There's an upstream part that I feel hasn't really been elaborated on in enough detail, and so I focused on that. I walk through the hidden structure of upstream work and introduce the methods that any team can use to apply it to a specific thing that they're working on.
Michael Krigsman: When you talk about upstream work, can you be a little bit more specific so that we have a clearer picture of what that actually is?
Atif Rafiq: The first thing you realize after having a bright idea is that there are more questions than answers. One typical response to that is essentially trying to build a plan and moving on to start to build something based on the things that are known inside the company. What do we know about this problem we're trying to solve?
But what typically happens is that, along the way, you realize there are blind spots. There are unknowns that come up. And they are very disruptive to moving the idea forward because these blind spots make us have to basically go back to the start and start again from scratch.
When I talk about upstream work, I'm talking about the process of actually servicing all the important unknowns and knowns (at the beginning) and getting to the bottom of them in some structured way, so making the unknowns actionable. It could be as simple as developing a great question list organized by subject matter and giving the team space, a week or two to run an exploration, which is essentially a discovery process around the key questions and developing something like an FAQ.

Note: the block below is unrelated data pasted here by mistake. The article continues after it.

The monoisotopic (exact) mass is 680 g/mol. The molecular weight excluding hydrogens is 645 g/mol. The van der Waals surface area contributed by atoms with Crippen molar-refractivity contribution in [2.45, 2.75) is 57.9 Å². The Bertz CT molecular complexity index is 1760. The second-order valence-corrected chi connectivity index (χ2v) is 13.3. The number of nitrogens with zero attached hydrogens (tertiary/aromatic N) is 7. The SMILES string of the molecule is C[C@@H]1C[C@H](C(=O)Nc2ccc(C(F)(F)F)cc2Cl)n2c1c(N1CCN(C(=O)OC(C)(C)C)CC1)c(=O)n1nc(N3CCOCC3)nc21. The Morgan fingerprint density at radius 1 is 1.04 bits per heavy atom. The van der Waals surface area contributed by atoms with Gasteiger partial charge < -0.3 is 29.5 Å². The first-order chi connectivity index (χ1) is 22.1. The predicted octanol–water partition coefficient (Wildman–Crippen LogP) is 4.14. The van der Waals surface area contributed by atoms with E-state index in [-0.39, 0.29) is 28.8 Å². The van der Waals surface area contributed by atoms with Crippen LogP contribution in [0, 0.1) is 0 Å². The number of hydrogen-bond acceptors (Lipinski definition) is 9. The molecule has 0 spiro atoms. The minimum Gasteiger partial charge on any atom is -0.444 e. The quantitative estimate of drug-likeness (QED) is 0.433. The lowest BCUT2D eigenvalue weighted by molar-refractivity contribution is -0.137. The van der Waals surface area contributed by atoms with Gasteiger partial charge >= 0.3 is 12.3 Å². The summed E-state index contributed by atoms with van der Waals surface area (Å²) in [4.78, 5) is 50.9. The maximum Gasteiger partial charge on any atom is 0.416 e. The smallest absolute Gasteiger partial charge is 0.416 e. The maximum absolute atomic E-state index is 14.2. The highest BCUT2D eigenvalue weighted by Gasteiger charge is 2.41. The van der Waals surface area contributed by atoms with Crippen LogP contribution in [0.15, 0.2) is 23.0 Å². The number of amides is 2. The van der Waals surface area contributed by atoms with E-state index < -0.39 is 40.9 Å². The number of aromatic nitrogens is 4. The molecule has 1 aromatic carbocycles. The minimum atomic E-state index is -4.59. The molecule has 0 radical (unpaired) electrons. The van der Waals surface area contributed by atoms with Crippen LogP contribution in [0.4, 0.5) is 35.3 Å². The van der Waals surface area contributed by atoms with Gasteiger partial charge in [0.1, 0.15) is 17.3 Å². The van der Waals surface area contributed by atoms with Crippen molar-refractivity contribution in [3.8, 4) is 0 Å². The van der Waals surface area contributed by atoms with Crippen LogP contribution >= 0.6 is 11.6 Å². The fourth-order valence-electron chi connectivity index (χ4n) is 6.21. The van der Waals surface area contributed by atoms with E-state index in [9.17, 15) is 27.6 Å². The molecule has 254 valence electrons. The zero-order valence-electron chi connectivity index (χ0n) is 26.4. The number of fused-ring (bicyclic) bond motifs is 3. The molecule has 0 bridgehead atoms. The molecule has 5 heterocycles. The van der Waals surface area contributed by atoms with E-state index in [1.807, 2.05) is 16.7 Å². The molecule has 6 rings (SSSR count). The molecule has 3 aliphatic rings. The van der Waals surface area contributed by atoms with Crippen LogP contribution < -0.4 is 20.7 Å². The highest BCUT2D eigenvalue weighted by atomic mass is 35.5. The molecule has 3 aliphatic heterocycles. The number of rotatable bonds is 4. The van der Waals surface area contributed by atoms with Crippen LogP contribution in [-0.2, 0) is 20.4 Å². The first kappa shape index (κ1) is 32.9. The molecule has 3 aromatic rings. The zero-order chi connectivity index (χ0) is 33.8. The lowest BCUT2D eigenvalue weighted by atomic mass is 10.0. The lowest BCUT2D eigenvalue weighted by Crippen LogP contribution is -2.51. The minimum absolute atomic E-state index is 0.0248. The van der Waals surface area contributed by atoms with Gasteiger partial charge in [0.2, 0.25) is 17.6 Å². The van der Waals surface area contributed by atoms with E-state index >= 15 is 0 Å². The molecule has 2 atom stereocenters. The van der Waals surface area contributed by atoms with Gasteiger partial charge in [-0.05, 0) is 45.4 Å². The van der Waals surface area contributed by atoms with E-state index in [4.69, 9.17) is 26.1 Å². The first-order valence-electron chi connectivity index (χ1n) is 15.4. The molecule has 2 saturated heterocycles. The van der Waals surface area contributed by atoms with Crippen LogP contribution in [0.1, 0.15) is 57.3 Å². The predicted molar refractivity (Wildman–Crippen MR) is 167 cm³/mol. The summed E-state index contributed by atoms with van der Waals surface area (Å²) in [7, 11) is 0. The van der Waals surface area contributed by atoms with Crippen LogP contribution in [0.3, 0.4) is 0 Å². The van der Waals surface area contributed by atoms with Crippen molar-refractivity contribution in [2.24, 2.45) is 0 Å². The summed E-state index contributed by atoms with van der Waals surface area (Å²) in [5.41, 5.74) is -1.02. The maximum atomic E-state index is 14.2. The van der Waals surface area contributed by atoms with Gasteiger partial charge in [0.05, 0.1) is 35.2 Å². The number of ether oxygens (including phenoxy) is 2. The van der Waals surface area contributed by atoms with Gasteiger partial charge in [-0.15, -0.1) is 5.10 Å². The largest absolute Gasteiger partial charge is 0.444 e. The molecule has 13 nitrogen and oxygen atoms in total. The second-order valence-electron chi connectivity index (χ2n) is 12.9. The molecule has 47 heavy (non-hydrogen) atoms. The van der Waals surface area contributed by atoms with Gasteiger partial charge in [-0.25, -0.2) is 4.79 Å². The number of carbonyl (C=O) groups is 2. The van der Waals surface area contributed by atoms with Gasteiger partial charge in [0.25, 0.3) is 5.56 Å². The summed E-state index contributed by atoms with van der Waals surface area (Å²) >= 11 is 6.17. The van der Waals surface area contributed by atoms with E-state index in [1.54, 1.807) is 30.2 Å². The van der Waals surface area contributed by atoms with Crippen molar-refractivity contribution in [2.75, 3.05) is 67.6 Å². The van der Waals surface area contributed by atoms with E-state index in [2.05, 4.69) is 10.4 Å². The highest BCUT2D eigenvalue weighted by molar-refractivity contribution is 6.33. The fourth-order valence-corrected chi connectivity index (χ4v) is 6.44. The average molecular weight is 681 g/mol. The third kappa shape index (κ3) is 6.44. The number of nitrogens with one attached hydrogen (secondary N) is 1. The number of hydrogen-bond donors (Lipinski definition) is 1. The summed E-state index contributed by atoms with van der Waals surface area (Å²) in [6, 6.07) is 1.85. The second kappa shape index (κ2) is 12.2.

This is a very common practice at Amazon, for example, in every single initiative that they work on. On the basis of that high quality detective work, that's when they move on to alignment. They don't move on to—
They suspend judgement on what's the right course of action or strategic direction. They spend time on exploration and discovery. They do a really great job of it, and then they move on to alignment.
Then when people start nodding their heads because they're standing on a high quality understanding of the problem, they're ready to move on to execution. And so, there is a little bit of a sequence and a structure to how you go from the ambiguity of a great idea (however great it is) to being able to get a company to commit resources and be confident enough to move on to execution.